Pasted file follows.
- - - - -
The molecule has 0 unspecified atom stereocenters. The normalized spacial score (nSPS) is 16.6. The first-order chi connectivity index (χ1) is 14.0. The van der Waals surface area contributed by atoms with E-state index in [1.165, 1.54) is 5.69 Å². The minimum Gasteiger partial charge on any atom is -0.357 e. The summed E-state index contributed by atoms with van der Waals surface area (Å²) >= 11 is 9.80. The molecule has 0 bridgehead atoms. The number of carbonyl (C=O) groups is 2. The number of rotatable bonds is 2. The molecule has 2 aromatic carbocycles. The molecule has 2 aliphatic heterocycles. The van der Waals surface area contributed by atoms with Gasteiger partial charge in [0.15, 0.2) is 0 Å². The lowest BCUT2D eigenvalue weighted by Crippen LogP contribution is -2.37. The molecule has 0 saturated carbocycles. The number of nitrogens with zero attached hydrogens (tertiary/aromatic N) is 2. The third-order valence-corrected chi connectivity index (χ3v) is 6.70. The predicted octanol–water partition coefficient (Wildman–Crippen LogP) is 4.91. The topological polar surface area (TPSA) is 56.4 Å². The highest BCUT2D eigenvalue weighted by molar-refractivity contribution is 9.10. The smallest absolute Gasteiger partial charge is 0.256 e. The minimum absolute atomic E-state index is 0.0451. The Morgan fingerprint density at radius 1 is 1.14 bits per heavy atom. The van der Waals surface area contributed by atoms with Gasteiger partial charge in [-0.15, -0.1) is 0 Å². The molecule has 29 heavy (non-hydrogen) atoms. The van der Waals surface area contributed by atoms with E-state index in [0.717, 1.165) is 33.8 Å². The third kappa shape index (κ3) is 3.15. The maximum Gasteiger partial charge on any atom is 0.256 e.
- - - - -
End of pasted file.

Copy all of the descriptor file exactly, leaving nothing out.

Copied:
The molecule has 0 unspecified atom stereocenters. The normalized spacial score (nSPS) is 16.6. The first-order chi connectivity index (χ1) is 14.0. The van der Waals surface area contributed by atoms with E-state index in [1.165, 1.54) is 5.69 Å². The minimum Gasteiger partial charge on any atom is -0.357 e. The summed E-state index contributed by atoms with van der Waals surface area (Å²) >= 11 is 9.80. The molecule has 0 bridgehead atoms. The number of carbonyl (C=O) groups is 2. The number of rotatable bonds is 2. The molecule has 2 aromatic carbocycles. The molecule has 2 aliphatic heterocycles. The van der Waals surface area contributed by atoms with Gasteiger partial charge in [0.15, 0.2) is 0 Å². The lowest BCUT2D eigenvalue weighted by Crippen LogP contribution is -2.37. The molecule has 0 saturated carbocycles. The number of nitrogens with zero attached hydrogens (tertiary/aromatic N) is 2. The third-order valence-corrected chi connectivity index (χ3v) is 6.70. The predicted octanol–water partition coefficient (Wildman–Crippen LogP) is 4.91. The topological polar surface area (TPSA) is 56.4 Å². The highest BCUT2D eigenvalue weighted by molar-refractivity contribution is 9.10. The smallest absolute Gasteiger partial charge is 0.256 e. The minimum absolute atomic E-state index is 0.0451. The Morgan fingerprint density at radius 1 is 1.14 bits per heavy atom. The van der Waals surface area contributed by atoms with Gasteiger partial charge in [-0.15, -0.1) is 0 Å². The molecule has 29 heavy (non-hydrogen) atoms. The van der Waals surface area contributed by atoms with E-state index in [0.717, 1.165) is 33.8 Å². The third kappa shape index (κ3) is 3.15. The maximum Gasteiger partial charge on any atom is 0.256 e.